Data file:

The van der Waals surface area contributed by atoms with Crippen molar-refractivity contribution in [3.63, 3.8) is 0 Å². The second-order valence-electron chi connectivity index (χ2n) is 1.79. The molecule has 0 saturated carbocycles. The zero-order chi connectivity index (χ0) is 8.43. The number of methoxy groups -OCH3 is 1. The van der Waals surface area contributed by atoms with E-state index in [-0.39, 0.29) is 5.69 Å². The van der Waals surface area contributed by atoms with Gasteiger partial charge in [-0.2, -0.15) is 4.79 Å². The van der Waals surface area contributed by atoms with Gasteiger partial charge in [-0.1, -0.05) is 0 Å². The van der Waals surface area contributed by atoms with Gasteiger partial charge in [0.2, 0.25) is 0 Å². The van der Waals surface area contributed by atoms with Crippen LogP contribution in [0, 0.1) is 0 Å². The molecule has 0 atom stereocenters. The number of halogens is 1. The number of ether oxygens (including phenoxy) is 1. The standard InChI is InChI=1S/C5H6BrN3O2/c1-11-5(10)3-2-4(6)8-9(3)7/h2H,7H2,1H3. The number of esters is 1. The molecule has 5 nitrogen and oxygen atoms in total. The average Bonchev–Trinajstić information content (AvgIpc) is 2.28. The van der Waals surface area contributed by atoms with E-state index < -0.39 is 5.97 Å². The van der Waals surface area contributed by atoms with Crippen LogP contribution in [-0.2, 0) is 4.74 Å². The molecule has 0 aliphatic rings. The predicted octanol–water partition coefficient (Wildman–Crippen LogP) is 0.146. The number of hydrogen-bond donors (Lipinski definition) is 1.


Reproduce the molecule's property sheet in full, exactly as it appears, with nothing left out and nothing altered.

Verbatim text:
The van der Waals surface area contributed by atoms with Crippen molar-refractivity contribution in [3.63, 3.8) is 0 Å². The second-order valence-electron chi connectivity index (χ2n) is 1.79. The molecule has 0 saturated carbocycles. The zero-order chi connectivity index (χ0) is 8.43. The number of methoxy groups -OCH3 is 1. The van der Waals surface area contributed by atoms with E-state index in [-0.39, 0.29) is 5.69 Å². The van der Waals surface area contributed by atoms with Gasteiger partial charge in [-0.2, -0.15) is 4.79 Å². The van der Waals surface area contributed by atoms with Gasteiger partial charge in [-0.1, -0.05) is 0 Å². The van der Waals surface area contributed by atoms with Gasteiger partial charge in [0.2, 0.25) is 0 Å². The van der Waals surface area contributed by atoms with Crippen LogP contribution in [0, 0.1) is 0 Å². The molecule has 0 atom stereocenters. The number of halogens is 1. The number of ether oxygens (including phenoxy) is 1. The standard InChI is InChI=1S/C5H6BrN3O2/c1-11-5(10)3-2-4(6)8-9(3)7/h2H,7H2,1H3. The number of esters is 1. The molecule has 5 nitrogen and oxygen atoms in total. The average Bonchev–Trinajstić information content (AvgIpc) is 2.28. The van der Waals surface area contributed by atoms with E-state index < -0.39 is 5.97 Å². The van der Waals surface area contributed by atoms with Crippen LogP contribution in [-0.2, 0) is 4.74 Å². The molecule has 0 aliphatic rings. The predicted octanol–water partition coefficient (Wildman–Crippen LogP) is 0.146. The number of hydrogen-bond donors (Lipinski definition) is 1.